NEW YORK (
) -- A
hasn't spooked Wall Street so far but the stakes keep rising for Friday's super summit of Europe's top muckety-mucks.
For all the rhetoric to be spewed over the next few days, the challenge remains to come out of this latest huddle with concrete details of a plan that the
of the Eurozone is 100% behind. France and Germany are showing their unity for a hard line on deficit management and other issues, and that's a positive sign because this is the meeting where all the specifics need to be defined as much as possible.
Gary Thayer, chief macro strategist at Wells Fargo, said Monday the surge in the stock market shows investors are encouraged so far but he cautioned that there are "no easy solutions" at this stage of the game because it's still not clear that everyone is on the same page.
"Investors will be watching to see if the governments with financial troubles will be willing to give up some control over their domestic economy in favor of more coordinated control by the central European authority," the firm said, adding later: "The best investors may hope to see from this week's meetings might be more cooperation and less nationalism."
Unfortunately, if that's the best that comes out of Friday's meeting, it may not be enough to satisfy S&P or Wall Street.
The absence of cooperation, whether it's between the individual countries of the European Union or the Republicans and Democrats in the United States, has been a major factor stoking the volatility that's swept the financial markets since summer, and if rears its head again, the downdraft could be as swift as last week's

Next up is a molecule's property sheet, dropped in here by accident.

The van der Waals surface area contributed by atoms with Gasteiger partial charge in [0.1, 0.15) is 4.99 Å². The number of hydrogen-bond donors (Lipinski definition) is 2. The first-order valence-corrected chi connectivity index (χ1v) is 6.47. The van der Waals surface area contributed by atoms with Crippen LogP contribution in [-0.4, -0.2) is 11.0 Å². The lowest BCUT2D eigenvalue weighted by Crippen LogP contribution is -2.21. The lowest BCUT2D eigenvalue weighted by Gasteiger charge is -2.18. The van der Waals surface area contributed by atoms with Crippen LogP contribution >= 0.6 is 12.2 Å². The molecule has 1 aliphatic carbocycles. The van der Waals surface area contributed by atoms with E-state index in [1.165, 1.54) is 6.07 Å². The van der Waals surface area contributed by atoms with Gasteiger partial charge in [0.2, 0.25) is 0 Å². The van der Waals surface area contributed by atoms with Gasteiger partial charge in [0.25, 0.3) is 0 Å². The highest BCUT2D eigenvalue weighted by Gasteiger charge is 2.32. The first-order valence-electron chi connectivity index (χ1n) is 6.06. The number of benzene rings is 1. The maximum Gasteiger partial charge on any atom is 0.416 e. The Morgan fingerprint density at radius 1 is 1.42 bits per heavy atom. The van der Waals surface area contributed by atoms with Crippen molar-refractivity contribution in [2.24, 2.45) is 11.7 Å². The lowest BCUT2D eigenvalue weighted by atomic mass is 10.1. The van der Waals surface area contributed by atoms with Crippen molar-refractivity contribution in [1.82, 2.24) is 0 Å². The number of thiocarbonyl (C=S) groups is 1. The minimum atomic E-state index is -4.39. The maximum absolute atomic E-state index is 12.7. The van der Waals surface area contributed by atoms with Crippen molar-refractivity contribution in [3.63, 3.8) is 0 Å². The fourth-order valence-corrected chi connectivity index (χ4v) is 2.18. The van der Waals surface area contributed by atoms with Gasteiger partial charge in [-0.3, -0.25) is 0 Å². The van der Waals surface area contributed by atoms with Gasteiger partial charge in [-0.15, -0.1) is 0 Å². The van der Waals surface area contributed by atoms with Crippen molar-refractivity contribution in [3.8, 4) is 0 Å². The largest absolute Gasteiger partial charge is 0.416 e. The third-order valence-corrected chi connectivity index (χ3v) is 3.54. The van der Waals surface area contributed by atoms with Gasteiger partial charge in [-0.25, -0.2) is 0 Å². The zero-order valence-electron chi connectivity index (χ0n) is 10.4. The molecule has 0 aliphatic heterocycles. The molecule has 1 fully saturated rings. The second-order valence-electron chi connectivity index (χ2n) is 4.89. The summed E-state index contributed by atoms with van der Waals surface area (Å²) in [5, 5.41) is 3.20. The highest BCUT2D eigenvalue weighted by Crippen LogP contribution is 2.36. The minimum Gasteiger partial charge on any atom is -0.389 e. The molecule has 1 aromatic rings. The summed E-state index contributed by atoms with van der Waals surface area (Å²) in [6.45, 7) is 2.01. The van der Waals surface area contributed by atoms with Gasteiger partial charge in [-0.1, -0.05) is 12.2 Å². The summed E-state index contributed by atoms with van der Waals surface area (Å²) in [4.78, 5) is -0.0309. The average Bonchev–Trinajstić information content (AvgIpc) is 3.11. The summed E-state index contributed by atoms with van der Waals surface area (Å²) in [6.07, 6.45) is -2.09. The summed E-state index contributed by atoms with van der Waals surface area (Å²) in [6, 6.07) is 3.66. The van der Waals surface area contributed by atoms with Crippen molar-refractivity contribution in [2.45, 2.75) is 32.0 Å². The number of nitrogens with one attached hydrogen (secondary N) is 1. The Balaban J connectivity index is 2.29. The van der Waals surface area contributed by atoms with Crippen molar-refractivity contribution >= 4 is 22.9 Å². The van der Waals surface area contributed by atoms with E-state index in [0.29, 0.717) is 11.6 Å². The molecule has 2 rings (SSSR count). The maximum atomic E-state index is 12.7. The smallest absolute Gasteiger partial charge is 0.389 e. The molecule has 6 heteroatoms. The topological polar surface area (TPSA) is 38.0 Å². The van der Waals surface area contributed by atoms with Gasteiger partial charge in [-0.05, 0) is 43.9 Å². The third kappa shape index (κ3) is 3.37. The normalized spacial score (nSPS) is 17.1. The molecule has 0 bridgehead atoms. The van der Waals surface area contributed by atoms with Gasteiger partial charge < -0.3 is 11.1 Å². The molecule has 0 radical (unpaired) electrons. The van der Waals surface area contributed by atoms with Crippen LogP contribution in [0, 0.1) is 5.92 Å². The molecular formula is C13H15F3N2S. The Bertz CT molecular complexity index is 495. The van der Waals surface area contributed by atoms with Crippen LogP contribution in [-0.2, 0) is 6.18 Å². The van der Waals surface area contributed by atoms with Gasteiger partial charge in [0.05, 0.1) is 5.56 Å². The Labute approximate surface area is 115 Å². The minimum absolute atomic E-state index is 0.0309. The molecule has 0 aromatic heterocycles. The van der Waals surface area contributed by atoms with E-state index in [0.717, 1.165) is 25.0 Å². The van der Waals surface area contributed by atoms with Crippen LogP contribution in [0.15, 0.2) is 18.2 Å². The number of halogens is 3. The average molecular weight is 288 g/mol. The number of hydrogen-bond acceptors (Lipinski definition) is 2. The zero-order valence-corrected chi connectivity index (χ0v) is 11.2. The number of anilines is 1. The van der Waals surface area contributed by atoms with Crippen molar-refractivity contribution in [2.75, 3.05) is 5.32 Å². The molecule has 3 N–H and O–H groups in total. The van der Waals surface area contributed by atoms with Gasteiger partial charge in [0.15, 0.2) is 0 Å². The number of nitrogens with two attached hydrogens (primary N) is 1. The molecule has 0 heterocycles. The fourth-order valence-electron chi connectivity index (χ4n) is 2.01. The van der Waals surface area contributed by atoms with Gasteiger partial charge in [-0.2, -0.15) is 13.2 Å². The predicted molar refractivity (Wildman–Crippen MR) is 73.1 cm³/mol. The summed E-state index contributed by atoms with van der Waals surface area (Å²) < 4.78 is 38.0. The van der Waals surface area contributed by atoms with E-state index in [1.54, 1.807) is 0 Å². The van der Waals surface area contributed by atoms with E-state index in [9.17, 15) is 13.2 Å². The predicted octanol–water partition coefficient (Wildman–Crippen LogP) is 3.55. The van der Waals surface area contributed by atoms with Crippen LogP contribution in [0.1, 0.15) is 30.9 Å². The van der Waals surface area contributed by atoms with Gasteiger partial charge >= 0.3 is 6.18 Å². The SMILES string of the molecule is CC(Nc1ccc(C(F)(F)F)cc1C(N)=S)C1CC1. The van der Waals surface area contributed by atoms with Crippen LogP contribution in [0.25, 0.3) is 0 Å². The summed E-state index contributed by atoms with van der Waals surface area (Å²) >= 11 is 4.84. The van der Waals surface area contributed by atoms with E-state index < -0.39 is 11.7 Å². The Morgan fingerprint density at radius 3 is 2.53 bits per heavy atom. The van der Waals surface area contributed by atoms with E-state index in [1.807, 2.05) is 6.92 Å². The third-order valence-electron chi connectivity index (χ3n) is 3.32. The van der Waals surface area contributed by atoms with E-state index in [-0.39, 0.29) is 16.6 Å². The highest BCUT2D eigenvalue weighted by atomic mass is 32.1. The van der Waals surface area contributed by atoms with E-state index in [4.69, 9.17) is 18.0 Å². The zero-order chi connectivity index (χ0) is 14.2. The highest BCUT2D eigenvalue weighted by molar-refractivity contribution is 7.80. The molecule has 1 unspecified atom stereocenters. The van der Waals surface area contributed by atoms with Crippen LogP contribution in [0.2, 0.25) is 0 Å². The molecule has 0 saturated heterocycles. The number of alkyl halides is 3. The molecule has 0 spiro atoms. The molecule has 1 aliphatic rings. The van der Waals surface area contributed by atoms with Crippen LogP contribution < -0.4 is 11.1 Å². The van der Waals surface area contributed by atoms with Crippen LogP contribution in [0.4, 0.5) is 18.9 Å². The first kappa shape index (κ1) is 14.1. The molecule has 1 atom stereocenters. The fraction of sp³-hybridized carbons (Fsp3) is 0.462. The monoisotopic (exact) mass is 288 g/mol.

On the plus side, U.S. stocks have held their gains despite the reality sinking in that Europe is going to be locked in recession over the next few years with conditions seen getting worse before they get better. The action by Standard & Poor's after Monday's close is another test, and stocks seemed to have passed it so far. There's still a good amount of fear in the market though, as evidenced by that persistent 2% yield on the 10-year Treasury, and the tick higher in the
was led by the big banks, which is notable given the disconnect between the financials and the broad market that's existed for most of the past two years.
Bank of America
were the top blue-chip gainers, and
all posted smart gains, including a 6% jump for Citi and a nearly 7% advance for Morgan Stanley, which has been clobbered on concerns about its European exposure.
Dick Bove of Rochdale Research broke down the big-picture issues facing the banking industry in a research note early Monday, basically saying the worries about how Europe's problems and the languishing housing market will impact the financials have been "exaggerated meaningfully." Bove continues to pound the table on buying the banks, citing both valuation and his belief that the companies are getting their collective act together.
"Bank stocks are at the lowest prices they are likely to be in this generation," Bove said. "One must put events in perspective. This is not being done at present. Investors are either overly depressed or euphoric. Truth, as it always is, is somewhere in the middle. There are challenges but they are being met in a positive fashion by the banking industry in the United States."
As for Tuesday, the scheduled news is pretty light. The economic data consists of just the Redbook weekly chain-store sales data at 9 a.m. ET. Highlights of the earnings calendar include
Casey's General Stores
Written by Michael Baron in New York.
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